Government of Flanders replaces industrial estates with water basin to combat drought

The increasingly hot summers and their effect on the groundwater level in Flanders are one of the biggest challenges for the region in the coming years. That is why the plans for a business park in Antwerp are being transformed into a much-needed large-scale water reserve.

As part of the Blue Deal, Flanders' programme to combat drought and water scarcity, work is underway on the construction of a storage basin for three to four million cubic metres of water on the Zwaaikom site in Ranst, Antwerp, instead of an industrial estate.

"The most important task for our Blue Deal is to make space for water. With an additional storage basin as a strategic reserve, we will strengthen our drinking water supply during future longer periods of drought," said Zuhal Demir, Flemish minister for the Environment, in a statement.

Although the Flemish Environment Agency confirmed last week that there is no risk of drinking water supplies running dry despite the fact that most groundwater monitoring sites indicate very low levels for this time of year, Demir stressed the need to have "extra margin during future long periods of drought".

Two important functions

According to Demir, the water reservoir will have two important functions. Firstly, it will provide a natural, initial purification of the raw water of the Albert Canal, located in the north-east of Belgium, which connects Antwerp with Liège and also the Meuse with the Scheldt. More importantly, in the context of persistent droughts, the water collected by the reservoir will act as a strategic reserve.

While there is sufficient water flowing through the Meuse and Albert Canal to the sea during the wetter periods of the year, the flow rate drops sharply during the summer months and for longer periods due to climate change. "With this extra reservoir, we can store some of the water from the wetter periods for use during the dry summer months," says Demir.

The location was chosen because of its proximity to the already operational Broechem reservoir and the production centre in Oelegem of drinking water company Water-Link, which already operates three reservoirs with a total capacity of more than seven million cubic metres.

Planning process

Demir will start a planning process for a spatial implementation plan, where the emphasis will be on maximum integration with the surroundings and nature, since an important protected area lies next to the planned site of the reservoir. By using sustainable techniques, such as natural bank planting, the reservoir is even expected to improve the habitat of local aquatic fauna and flora.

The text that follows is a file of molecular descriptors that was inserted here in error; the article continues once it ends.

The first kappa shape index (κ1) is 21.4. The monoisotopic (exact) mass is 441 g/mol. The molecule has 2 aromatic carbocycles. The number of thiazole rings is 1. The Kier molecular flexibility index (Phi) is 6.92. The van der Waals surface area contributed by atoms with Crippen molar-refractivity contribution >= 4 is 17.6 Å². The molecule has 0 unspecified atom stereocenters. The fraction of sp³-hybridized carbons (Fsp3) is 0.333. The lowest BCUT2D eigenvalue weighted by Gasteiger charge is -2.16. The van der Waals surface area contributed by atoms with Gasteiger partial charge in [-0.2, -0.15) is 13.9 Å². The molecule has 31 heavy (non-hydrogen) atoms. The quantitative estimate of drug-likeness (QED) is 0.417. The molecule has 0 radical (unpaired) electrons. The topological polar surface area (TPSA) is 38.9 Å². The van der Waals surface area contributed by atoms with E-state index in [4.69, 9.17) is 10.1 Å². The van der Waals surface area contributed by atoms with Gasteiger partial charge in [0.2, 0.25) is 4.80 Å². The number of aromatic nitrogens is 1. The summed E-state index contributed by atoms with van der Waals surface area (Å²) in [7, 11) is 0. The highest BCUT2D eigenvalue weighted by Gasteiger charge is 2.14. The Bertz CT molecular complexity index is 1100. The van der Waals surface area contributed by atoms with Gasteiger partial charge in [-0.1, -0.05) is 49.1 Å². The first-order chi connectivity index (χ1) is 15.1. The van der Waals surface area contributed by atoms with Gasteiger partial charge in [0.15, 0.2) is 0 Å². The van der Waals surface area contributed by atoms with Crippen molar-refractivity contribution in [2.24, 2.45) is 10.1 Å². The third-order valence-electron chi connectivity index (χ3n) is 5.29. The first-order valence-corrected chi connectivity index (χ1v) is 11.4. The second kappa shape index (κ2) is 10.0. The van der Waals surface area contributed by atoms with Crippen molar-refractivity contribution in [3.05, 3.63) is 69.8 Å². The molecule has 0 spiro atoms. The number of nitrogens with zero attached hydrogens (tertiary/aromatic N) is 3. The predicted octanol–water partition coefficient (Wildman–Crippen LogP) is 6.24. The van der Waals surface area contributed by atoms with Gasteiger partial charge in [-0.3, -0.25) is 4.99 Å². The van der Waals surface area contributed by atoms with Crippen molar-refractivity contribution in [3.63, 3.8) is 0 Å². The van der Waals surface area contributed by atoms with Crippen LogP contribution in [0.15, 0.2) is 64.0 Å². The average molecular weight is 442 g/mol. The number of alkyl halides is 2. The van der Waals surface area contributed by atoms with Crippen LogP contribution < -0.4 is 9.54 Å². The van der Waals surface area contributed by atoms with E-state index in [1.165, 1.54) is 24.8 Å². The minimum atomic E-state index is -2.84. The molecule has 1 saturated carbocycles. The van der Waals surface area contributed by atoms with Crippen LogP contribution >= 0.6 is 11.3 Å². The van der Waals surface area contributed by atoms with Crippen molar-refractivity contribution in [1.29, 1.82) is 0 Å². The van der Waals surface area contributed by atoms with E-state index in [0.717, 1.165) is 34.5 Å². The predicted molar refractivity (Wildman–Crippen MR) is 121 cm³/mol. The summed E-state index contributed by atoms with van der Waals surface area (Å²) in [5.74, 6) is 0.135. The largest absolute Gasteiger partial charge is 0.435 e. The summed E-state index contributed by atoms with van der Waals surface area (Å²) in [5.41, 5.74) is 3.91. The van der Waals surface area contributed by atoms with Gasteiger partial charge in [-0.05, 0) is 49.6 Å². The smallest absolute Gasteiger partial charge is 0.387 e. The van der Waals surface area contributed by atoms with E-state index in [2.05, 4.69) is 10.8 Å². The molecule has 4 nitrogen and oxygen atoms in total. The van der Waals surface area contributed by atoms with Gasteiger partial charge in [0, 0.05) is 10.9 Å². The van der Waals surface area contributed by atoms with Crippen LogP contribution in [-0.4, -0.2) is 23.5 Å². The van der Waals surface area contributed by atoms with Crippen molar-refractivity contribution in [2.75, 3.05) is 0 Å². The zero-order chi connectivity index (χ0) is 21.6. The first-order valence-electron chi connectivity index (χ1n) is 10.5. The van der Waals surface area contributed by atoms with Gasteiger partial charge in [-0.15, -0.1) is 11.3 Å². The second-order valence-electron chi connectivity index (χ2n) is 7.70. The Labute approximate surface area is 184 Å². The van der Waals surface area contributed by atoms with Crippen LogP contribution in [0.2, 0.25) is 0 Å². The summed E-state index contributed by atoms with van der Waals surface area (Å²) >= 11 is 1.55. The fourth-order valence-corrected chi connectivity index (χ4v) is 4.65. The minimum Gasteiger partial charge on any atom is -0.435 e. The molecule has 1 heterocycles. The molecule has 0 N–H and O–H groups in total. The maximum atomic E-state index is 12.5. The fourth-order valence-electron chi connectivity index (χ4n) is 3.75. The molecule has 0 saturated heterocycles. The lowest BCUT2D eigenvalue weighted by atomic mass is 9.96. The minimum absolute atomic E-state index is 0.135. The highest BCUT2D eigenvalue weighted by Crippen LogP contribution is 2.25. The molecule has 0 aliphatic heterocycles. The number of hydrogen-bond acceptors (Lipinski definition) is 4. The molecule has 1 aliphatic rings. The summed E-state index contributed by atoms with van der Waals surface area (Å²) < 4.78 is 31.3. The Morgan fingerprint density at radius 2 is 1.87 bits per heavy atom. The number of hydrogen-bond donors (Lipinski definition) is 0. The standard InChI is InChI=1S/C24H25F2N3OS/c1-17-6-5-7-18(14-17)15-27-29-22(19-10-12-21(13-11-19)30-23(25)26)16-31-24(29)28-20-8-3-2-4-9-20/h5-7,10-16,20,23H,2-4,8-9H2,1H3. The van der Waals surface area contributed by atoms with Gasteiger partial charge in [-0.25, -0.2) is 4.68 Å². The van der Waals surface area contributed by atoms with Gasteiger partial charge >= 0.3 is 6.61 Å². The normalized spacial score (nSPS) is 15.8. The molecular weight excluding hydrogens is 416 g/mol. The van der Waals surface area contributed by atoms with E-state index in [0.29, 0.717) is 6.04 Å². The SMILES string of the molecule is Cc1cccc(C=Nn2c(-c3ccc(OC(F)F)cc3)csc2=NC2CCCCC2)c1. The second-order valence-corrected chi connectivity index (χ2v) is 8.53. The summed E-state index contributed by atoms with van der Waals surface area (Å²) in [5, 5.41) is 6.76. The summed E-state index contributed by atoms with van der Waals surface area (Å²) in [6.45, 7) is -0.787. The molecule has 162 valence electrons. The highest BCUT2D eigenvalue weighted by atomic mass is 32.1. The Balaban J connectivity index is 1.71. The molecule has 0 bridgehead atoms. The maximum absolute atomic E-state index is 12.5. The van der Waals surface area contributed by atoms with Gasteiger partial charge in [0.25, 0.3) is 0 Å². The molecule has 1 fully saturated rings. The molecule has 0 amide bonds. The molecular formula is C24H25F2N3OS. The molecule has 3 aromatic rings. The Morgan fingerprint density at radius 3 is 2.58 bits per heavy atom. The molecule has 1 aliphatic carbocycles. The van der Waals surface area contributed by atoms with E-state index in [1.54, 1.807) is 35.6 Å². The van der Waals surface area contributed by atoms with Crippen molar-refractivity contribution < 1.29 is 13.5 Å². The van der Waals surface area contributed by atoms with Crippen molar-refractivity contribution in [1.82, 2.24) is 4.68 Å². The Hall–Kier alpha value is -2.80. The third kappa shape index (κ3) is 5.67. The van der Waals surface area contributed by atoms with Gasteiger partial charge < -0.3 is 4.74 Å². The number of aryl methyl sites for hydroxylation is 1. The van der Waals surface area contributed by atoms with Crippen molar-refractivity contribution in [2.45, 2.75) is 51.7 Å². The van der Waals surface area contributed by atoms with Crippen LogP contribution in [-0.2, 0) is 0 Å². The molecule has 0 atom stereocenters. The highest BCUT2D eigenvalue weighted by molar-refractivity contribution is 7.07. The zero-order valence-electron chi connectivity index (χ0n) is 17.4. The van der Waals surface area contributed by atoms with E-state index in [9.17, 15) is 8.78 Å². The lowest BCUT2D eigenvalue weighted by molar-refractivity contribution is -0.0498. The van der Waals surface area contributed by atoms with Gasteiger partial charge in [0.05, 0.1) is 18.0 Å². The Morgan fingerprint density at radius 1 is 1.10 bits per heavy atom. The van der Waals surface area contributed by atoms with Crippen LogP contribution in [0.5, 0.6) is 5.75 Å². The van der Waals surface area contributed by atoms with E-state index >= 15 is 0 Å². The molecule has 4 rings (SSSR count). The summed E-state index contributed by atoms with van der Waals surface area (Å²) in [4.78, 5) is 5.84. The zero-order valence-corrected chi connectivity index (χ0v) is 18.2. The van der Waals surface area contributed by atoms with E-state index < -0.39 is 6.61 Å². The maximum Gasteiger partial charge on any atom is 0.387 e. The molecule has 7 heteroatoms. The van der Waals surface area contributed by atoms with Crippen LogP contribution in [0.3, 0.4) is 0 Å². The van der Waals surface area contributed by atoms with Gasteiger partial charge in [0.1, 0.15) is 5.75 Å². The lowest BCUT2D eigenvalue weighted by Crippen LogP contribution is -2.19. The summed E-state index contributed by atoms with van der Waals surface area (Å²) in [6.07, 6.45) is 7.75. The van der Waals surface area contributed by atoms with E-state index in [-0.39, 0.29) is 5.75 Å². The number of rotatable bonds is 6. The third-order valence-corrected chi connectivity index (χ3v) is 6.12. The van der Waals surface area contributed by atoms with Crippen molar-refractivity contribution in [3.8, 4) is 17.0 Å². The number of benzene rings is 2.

Due to the persistent drought, from now on there is also a general smoking and burning ban in Flemish forest and nature areas. Minister Demir announced this on Sunday. It is already forbidden to smoke or light fires in these areas from risk code yellow, but this ban is now being generalised. "Flanders has so little nature, so we have to do everything to protect it as much as possible", Demir concluded.

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General ban on smoking and fires in Flemish forests and nature reserves starts on Monday
From Monday, there will be a general and permanent smoking and fire ban in place in Flemish woodlands and nature reserves. Flemish minister for the Environment Zuhal Demir announced this on Sunday. It is already forbidden to smoke or light fires in these areas from risk code yellow onwards, but this ban will now be generalised. "Flanders has so little nature, so we have to do everything to protect it as well as possible", says Demir.



© BELGA PHOTO ERIC LALMAND - Illustration shows aerial view of the Albert Canal and the cement factory CBR in Lixhe (Vise) at the boarder with the Netherlands, Wednesday 16 September 2020.




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